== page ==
11/22/63, Stephen King

At 850 pages, Stephen King’s 11/22/63 is a commitment. It was more than three weeks before I finished it, but once I was finished, I was glad I had invested the time.

I’ll preface this review by saying, I’m not a huge Stephen King fan. Aside from this book, the only books of King’s that I’ve read are Misery and his memoir, On Writing.  But the premise of traveling through time to prevent the Kennedy assassination intrigued me more than most other King story lines.

Jake Epping, an English teacher living in 2011, learns about a portal to 1958 and takes on the challenge to prevent the Kennedy assassination on November 22nd, 1963.

11-22-63The book takes its time getting to 1963. And though I was hooked from the beginning, there is the underlying sense throughout, that much of the book has very little to do with the actual Kennedy assassination. If you’re looking for a book to learn more about Kennedy, this isn’t it.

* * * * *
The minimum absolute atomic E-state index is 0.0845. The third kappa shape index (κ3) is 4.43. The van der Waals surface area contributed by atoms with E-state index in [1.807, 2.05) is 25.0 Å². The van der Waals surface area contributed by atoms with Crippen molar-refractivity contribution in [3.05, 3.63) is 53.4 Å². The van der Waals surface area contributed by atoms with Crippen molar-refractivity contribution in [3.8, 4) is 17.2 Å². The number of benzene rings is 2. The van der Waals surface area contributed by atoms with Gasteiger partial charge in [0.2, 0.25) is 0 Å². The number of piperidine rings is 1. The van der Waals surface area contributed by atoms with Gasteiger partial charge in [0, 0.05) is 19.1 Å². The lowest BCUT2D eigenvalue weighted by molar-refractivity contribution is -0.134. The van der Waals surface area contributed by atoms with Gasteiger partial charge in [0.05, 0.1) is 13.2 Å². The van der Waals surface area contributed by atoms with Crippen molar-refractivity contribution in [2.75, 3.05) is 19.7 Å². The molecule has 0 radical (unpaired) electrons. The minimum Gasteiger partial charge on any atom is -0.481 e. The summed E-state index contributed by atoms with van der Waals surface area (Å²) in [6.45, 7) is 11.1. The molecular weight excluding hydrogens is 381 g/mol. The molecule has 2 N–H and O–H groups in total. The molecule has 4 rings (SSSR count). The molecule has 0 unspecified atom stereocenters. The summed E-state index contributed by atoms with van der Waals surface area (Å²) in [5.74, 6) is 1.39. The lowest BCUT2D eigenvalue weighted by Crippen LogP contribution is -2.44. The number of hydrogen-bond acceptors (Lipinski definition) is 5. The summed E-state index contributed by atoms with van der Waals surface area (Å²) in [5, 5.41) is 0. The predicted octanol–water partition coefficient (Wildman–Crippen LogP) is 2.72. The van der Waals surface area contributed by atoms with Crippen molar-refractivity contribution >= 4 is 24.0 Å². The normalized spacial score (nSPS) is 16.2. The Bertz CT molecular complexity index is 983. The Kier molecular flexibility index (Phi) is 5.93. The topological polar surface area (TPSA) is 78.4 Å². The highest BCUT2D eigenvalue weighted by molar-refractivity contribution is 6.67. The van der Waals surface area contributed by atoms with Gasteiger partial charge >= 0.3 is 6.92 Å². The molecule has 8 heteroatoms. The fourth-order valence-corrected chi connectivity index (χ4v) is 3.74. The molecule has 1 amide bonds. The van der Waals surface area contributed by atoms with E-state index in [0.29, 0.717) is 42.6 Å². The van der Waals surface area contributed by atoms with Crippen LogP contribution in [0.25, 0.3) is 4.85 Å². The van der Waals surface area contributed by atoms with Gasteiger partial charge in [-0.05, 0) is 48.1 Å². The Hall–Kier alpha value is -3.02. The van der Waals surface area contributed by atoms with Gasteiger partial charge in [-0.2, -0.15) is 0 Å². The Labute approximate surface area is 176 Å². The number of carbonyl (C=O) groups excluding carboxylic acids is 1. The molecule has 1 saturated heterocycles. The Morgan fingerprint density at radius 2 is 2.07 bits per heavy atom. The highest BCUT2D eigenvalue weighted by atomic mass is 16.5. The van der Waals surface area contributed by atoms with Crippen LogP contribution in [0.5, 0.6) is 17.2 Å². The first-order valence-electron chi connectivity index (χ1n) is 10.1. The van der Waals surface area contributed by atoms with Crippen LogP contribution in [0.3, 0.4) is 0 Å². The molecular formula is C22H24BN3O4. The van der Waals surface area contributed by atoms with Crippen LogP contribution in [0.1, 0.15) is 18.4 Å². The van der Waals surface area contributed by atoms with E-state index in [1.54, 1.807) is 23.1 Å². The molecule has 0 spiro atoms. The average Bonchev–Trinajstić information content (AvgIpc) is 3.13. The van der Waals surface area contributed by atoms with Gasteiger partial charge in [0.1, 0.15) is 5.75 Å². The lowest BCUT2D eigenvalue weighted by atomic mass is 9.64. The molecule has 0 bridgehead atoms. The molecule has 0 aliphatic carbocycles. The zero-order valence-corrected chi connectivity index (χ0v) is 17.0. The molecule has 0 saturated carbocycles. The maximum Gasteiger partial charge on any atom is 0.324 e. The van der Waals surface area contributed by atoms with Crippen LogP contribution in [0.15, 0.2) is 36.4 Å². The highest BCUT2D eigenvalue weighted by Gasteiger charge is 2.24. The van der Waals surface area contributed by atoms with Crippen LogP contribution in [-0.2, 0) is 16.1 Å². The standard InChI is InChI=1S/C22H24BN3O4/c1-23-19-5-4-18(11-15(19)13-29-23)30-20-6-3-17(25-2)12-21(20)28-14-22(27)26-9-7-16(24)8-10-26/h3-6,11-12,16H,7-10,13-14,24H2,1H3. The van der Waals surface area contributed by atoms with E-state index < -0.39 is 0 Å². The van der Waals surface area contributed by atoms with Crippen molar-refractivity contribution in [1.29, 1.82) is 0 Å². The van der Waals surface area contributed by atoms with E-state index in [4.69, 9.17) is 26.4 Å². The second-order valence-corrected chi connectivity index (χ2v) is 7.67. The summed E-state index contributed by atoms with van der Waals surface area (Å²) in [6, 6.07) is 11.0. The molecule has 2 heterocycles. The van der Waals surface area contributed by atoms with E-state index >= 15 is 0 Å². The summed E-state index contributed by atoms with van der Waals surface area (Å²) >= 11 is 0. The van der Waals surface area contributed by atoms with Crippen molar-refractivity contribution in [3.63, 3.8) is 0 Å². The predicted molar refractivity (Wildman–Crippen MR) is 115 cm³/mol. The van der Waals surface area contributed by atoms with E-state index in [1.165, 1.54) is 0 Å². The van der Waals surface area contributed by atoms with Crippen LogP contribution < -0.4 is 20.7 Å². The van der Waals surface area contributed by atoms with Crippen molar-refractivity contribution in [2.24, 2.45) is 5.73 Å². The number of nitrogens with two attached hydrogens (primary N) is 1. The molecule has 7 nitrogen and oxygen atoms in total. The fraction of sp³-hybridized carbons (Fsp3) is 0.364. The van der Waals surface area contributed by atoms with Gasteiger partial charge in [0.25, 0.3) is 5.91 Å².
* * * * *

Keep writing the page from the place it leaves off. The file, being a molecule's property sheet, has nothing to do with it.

For a while, I was okay reading along while King establishes life in 1958 and shows us the impact of Jake time traveling and changing events of the past. He spends the first section of the book laying the ground work – though it seems to me there might have been simpler ways to do this. Regardless, I was entertained and continued to read.

And I continued to read as the years ticked by and Jake finds a love interest and establishes a new life in Jodie, Texas teaching and directing the high school play. Again, entire sections that  have nothing to do with the main premise about the Kennedy assassination – but I didn’t mind. With Sadie as Jake’s love interest, Jake became much more human and likeable to me. What I was pleasantly surprised to discover is that underneath it all, Stephen King has really written a love story.

My biggest complaint about the book was the time spent focusing on the assassin, Lee Harvey Oswald. I was patient with the many divergences from the main premise of the story, but it was Jake’s lengthy observations  Oswald that I became impatient with.

In the end, I can see King’s reasons for divulging into such tangents, although I felt the book most definitely could have been a tighter and, ultimately, (perhaps several hundred pages) shorter.

While the novel was much longer than necessary and a bit self-indulgent on King’s part, overall I found it to be an enjoyable and interesting read.

Stephen King is not a literary writer, but he is a good storyteller.